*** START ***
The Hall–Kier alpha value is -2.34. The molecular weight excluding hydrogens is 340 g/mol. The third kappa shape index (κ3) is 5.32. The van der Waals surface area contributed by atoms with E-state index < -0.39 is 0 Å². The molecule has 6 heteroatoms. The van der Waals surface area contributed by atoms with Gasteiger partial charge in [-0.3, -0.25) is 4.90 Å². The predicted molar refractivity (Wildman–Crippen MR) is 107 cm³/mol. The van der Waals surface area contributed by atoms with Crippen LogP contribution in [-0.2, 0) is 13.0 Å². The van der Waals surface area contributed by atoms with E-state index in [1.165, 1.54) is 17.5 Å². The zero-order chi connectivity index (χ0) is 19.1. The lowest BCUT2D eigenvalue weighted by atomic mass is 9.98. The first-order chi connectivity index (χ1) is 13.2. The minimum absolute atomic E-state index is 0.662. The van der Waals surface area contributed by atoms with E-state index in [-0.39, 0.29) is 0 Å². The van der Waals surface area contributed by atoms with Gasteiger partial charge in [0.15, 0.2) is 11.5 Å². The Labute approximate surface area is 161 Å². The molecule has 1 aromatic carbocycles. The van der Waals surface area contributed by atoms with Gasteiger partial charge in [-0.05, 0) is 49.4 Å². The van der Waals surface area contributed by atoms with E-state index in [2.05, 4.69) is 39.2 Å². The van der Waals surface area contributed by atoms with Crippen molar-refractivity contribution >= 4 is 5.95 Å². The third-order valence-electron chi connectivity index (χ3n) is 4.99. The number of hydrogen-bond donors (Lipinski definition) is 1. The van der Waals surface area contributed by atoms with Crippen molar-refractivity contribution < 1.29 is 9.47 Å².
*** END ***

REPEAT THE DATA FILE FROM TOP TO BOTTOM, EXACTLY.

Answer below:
The Hall–Kier alpha value is -2.34. The molecular weight excluding hydrogens is 340 g/mol. The third kappa shape index (κ3) is 5.32. The van der Waals surface area contributed by atoms with E-state index < -0.39 is 0 Å². The molecule has 6 heteroatoms. The van der Waals surface area contributed by atoms with Gasteiger partial charge in [-0.3, -0.25) is 4.90 Å². The predicted molar refractivity (Wildman–Crippen MR) is 107 cm³/mol. The van der Waals surface area contributed by atoms with Crippen LogP contribution in [-0.2, 0) is 13.0 Å². The van der Waals surface area contributed by atoms with E-state index in [1.165, 1.54) is 17.5 Å². The zero-order chi connectivity index (χ0) is 19.1. The lowest BCUT2D eigenvalue weighted by atomic mass is 9.98. The first-order chi connectivity index (χ1) is 13.2. The minimum absolute atomic E-state index is 0.662. The van der Waals surface area contributed by atoms with E-state index in [-0.39, 0.29) is 0 Å². The van der Waals surface area contributed by atoms with Gasteiger partial charge in [0.15, 0.2) is 11.5 Å². The Labute approximate surface area is 161 Å². The molecule has 1 aromatic carbocycles. The van der Waals surface area contributed by atoms with Gasteiger partial charge in [-0.05, 0) is 49.4 Å². The van der Waals surface area contributed by atoms with E-state index in [2.05, 4.69) is 39.2 Å². The van der Waals surface area contributed by atoms with Crippen molar-refractivity contribution >= 4 is 5.95 Å². The third-order valence-electron chi connectivity index (χ3n) is 4.99. The number of hydrogen-bond donors (Lipinski definition) is 1. The van der Waals surface area contributed by atoms with Crippen molar-refractivity contribution < 1.29 is 9.47 Å².